The use of music during training represents a special paradigm for trainers to stimulate people undertaking different types of exercise. However, the relationship between the tempo of music and perception of effort during different metabolic demands is still unclear. Therefore, the aim of this research was to determine whether high intensity exercise is more sensitive to the beneficial effects of music than endurance exercise. This study assessed 19 active women (age 26.4 ± 2.6 years) during endurance (walking for 10' at 6.5 km/h on a treadmill) and high intensity (80% on 1-RM) exercise under four different randomly assigned conditions: no music (NM), with music at 90-110 bpm (LOW), with music at 130-150 bpm (MED), and with music at 170-190 bpm (HIGH). During each trial, heart rate (HR) and the rating of perceived exertion (RPE) were assessed. Repeated analysis of variance measures was used to detect any differences between the four conditions during high intensity and low intensity exercise. RPE showed more substantial changes during the endurance exercises (11%), than during high intensity exercise (6.5%), between HIGH and NM conditions. The metabolic demand during the walking exercise increased between NM and HIGH bpm conditions. This study indicates the benefits of music under stress conditions as well as during endurance and high intensity training. The results demonstrate that the beneficial effects of music are more likely to be seen in endurance exercise. Consequently, music may be considered an important tool to stimulate people engaging in low intensity physical exercise.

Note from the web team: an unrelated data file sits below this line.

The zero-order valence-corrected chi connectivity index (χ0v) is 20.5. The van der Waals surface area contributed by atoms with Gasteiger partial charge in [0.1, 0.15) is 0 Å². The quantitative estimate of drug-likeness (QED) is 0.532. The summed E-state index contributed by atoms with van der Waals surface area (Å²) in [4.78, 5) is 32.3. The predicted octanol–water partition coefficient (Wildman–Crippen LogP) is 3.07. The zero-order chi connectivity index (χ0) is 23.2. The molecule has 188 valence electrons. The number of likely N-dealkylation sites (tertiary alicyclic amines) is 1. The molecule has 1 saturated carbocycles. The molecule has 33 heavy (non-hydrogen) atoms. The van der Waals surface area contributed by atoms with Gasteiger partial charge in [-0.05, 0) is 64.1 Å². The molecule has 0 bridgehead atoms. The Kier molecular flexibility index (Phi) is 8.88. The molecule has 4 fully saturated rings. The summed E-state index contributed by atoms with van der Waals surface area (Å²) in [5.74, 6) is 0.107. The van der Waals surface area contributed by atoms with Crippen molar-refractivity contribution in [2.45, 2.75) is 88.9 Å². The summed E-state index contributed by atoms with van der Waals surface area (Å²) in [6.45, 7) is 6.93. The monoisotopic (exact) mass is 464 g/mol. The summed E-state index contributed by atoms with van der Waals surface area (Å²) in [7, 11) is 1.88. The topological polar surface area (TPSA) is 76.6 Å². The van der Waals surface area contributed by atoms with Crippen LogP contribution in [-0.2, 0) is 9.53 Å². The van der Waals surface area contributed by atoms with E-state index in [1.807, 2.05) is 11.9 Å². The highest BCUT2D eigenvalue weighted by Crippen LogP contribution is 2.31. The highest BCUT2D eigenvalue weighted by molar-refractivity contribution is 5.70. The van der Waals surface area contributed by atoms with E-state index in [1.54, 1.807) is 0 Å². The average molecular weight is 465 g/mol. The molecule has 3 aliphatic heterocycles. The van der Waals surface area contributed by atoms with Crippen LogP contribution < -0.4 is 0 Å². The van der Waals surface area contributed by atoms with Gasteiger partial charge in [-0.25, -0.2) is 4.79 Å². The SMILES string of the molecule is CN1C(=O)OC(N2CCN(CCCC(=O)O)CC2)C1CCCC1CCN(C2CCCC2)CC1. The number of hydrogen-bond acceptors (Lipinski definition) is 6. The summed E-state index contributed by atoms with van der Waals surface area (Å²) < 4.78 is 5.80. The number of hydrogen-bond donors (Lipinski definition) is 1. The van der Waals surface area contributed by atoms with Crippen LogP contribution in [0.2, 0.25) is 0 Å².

|Titolo:||The psychophysiological effects of different tempo music on endurance versus high-intensity performances|
|Data di pubblicazione:||2020|
|Appare nelle tipologie:||01.01 Articolo in Rivista|